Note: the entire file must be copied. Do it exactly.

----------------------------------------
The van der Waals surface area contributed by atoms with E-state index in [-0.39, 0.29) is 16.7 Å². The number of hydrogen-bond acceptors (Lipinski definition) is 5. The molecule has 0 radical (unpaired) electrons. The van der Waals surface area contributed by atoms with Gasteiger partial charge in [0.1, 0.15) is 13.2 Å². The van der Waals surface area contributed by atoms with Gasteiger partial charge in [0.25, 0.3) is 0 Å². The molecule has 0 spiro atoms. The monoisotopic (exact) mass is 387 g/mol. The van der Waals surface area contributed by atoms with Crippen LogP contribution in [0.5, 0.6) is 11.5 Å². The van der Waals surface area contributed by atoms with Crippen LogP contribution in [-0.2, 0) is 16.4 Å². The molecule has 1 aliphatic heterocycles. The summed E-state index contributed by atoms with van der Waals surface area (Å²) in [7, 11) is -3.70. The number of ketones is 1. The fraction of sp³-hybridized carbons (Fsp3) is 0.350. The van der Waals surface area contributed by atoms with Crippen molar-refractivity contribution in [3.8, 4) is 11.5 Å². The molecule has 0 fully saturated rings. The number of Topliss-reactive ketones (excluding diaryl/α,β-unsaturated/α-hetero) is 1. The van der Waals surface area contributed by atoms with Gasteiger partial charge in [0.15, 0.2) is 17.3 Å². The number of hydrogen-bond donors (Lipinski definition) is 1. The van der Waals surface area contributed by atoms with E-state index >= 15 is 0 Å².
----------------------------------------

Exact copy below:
The van der Waals surface area contributed by atoms with E-state index in [-0.39, 0.29) is 16.7 Å². The number of hydrogen-bond acceptors (Lipinski definition) is 5. The molecule has 0 radical (unpaired) electrons. The van der Waals surface area contributed by atoms with Gasteiger partial charge in [0.1, 0.15) is 13.2 Å². The van der Waals surface area contributed by atoms with Gasteiger partial charge in [0.25, 0.3) is 0 Å². The molecule has 0 spiro atoms. The monoisotopic (exact) mass is 387 g/mol. The van der Waals surface area contributed by atoms with Crippen LogP contribution in [0.5, 0.6) is 11.5 Å². The van der Waals surface area contributed by atoms with Crippen LogP contribution in [-0.2, 0) is 16.4 Å². The molecule has 1 aliphatic heterocycles. The summed E-state index contributed by atoms with van der Waals surface area (Å²) in [7, 11) is -3.70. The number of ketones is 1. The fraction of sp³-hybridized carbons (Fsp3) is 0.350. The van der Waals surface area contributed by atoms with Crippen molar-refractivity contribution in [3.8, 4) is 11.5 Å². The molecule has 0 fully saturated rings. The number of Topliss-reactive ketones (excluding diaryl/α,β-unsaturated/α-hetero) is 1. The van der Waals surface area contributed by atoms with Gasteiger partial charge in [0.15, 0.2) is 17.3 Å². The number of hydrogen-bond donors (Lipinski definition) is 1. The van der Waals surface area contributed by atoms with E-state index >= 15 is 0 Å².